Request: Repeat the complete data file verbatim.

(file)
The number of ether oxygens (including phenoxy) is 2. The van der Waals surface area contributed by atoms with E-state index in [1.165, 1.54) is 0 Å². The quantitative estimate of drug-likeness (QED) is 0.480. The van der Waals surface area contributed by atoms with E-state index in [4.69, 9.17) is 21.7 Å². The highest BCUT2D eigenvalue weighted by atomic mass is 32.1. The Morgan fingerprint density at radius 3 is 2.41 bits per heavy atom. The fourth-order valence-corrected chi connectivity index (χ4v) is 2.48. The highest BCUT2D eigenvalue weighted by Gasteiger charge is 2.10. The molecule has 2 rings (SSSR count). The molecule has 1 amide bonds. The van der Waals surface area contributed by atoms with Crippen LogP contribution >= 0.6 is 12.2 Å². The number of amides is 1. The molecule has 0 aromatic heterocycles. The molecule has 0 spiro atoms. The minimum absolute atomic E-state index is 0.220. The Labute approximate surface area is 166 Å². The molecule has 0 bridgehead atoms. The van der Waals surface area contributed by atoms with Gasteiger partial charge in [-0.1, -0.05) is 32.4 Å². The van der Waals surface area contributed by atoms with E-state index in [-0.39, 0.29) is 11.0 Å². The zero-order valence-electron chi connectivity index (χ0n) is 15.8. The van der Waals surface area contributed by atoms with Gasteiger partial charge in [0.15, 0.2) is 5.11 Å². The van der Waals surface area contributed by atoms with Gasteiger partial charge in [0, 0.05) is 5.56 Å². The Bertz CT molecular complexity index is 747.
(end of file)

The number of ether oxygens (including phenoxy) is 2. The van der Waals surface area contributed by atoms with E-state index in [1.165, 1.54) is 0 Å². The quantitative estimate of drug-likeness (QED) is 0.480. The van der Waals surface area contributed by atoms with E-state index in [4.69, 9.17) is 21.7 Å². The highest BCUT2D eigenvalue weighted by atomic mass is 32.1. The Morgan fingerprint density at radius 3 is 2.41 bits per heavy atom. The fourth-order valence-corrected chi connectivity index (χ4v) is 2.48. The highest BCUT2D eigenvalue weighted by Gasteiger charge is 2.10. The molecule has 2 rings (SSSR count). The molecule has 1 amide bonds. The van der Waals surface area contributed by atoms with Crippen LogP contribution >= 0.6 is 12.2 Å². The number of amides is 1. The molecule has 0 aromatic heterocycles. The molecule has 0 spiro atoms. The minimum absolute atomic E-state index is 0.220. The Labute approximate surface area is 166 Å². The molecule has 0 bridgehead atoms. The van der Waals surface area contributed by atoms with Gasteiger partial charge in [-0.1, -0.05) is 32.4 Å². The van der Waals surface area contributed by atoms with E-state index in [-0.39, 0.29) is 11.0 Å². The zero-order valence-electron chi connectivity index (χ0n) is 15.8. The van der Waals surface area contributed by atoms with Gasteiger partial charge in [0.15, 0.2) is 5.11 Å². The van der Waals surface area contributed by atoms with Gasteiger partial charge in [0, 0.05) is 5.56 Å². The Bertz CT molecular complexity index is 747.